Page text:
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On Campus

Welcome AU’s New Interim Vice President of Campus Life

Dr. Fanta Aw reflects on her AU journey and shares her vision for Campus Life and AU.

By Raheem Dawodu Jr.

Dr. Fanta Aw's profile picture.

Photo by Jeff Watts

Compassionate. Caring. Intelligent. Effective. Hard-working. A strong leader. "A whirlwind of energy," said former Vice President of Campus Life Gail Hanson.

Those are the adjectives people have used to describe Fanta Aw, Ph.D. In her more than 30 years at American University, dating back to when she was an undergraduate student, Dr. Aw has been an influential figure on camps. As she steps into a new challenge, the position of Interim Vice President of the Office of Campus Life, she took time to sit and discuss the new role.

How are you Dr. Aw?
I am quite well. Thank you.

What was your reaction when you learned Dr. Gail Hanson was retiring?
I knew that day would eventually come, but I did not think it would be so soon. I had to ask her, "Why, and why now?"

She told me, "You know Fanta, I think it's time. This summer I will turn 70, and I think it is time for a new chapter in my life."

When I heard that, I then said to myself, "This is not about being selfish, this is about being happy for Gail." I'm happy that she has put so much sweat and blood into this university and in the field of student affairs. It is only fair that she gets to decide when she wants to do something else.

A few weeks later, you would get the call that you were to be Dr. Hanson's successor. Can you describe your feelings when you were appointed as Interim Vice President?
Oh boy! When I was offered by Dr. Kerwin this amazing opportunity to serve AU, my alma mater, it was a hard one to turn down. AU has been the place where I found my intellectual and professional home. It has been the place where I earnestly feel I have found my purpose, which is to be an educator. 

I was really comforted by the hundreds of emails, calls and texts I received from the community, from alumni who are far away, and from former staff who had worked with me 15 years ago. I received many messages of congratulations but, more importantly, messages of encouragement. That reaffirmed for me the fact that I came to this place to build a career, and I hope during the time that I have been here that I have given something back to the institution.

What are your first priorities in this new position?
One of the things I have been very fortunate in my 25 years working at AU is that there has been a change in my role every two to three years. So change has been the norm for me, and in this work, it has created new challenges and opportunities. Each time I have been challenged with change, the first thing I did was listen—and listen a lot.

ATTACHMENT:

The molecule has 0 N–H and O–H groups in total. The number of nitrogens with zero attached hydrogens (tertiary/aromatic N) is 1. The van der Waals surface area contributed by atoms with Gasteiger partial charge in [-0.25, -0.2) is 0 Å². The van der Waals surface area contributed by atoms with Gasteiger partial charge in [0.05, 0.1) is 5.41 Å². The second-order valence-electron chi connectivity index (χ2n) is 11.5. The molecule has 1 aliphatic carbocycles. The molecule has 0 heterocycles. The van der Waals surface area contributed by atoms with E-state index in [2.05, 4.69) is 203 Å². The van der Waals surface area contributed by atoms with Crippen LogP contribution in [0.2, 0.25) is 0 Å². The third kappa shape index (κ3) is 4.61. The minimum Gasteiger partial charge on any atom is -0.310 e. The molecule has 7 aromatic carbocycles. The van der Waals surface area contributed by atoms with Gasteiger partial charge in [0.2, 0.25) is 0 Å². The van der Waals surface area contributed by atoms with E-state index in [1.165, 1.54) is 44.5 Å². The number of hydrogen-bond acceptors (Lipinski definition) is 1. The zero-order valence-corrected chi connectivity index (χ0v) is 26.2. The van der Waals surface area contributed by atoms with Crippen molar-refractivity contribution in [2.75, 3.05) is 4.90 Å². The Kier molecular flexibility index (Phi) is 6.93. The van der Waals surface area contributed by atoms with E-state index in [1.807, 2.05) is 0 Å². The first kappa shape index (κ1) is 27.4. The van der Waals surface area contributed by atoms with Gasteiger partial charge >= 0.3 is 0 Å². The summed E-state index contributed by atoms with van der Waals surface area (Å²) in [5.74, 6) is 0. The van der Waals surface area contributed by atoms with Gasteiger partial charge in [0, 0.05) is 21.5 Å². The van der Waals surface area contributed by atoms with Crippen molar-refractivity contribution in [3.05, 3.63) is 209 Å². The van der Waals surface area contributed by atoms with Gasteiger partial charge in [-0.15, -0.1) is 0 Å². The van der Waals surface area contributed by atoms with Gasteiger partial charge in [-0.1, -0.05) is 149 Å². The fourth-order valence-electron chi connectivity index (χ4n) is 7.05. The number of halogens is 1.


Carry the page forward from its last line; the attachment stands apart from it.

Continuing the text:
People that know me know that I am a people person. I really believe in the power of people coming together in common interest and wanting to do collective work. My first assignment is to spend a lot of time listening and observing. I want to know what is working well and what we can do as students, faculty and staff to really improve day-to-day experience at AU. That will help me identify some priority areas.

You have a very close relationship with the students of AU. How will that continue to influence your work in this new role?
I will have an open door, and students are critical to that open door. I need to keep close to the pulse of the students. I am talking about the students I see who come because they are figuring out how they are going to stay at AU and the students who come who are figuring out their purpose and meaning while here.

I always say, it's hard to ask your staff and team to do work if you are not willing to roll up your sleeves and do the same work. And I am a roll-up–your-sleeves person.

I have heard from our students about the challenge of belonging at AU, something that is near and dear to my heart. And it is something I do believe we can make progress on. But I think that progress is not something we can do alone. We are going to have to work with and empower students to know how they can shape that. This is not for students to do this on their own, and they should not have to carry the burden on their own, but I want students to see themselves in a leadership role as educators, as students and as members of our community who want to invest in that community.

In a few weeks, the university will be welcoming Sylvia Burwell as its new president. What do you hope to achieve while working with her?
I am extremely excited about her coming on board. Everything I have read about her indicates that she is an extraordinary leader, and I am excited to work under her leadership. One of the things that was said about her is that she is a listener. I think listening is an incredible skill in leadership.

I am looking forward to introducing her to the AU story—and the AU story is through the lens of the students. In Campus Life, we are in a unique position to provide that. I want her in front of students having candid conversations on their experience here at AU, the good and the bad. I always see those as opportunities for us to grow and be better.
I want to help her understand the AU story from the ground up and also understand why Campus Life matters at AU— our role and how much can we contribute to the transformation of AU.

And lastly, critical to me is wanting to tell the Campus Life story. I think Gail has done a very good job of helping to position Campus Life in both its credibility and its scope. I think what we can do next is tell the powerful story of our work—and how our work can be transformative for both our students and this university.

This transcript was edited for clarity and brevity.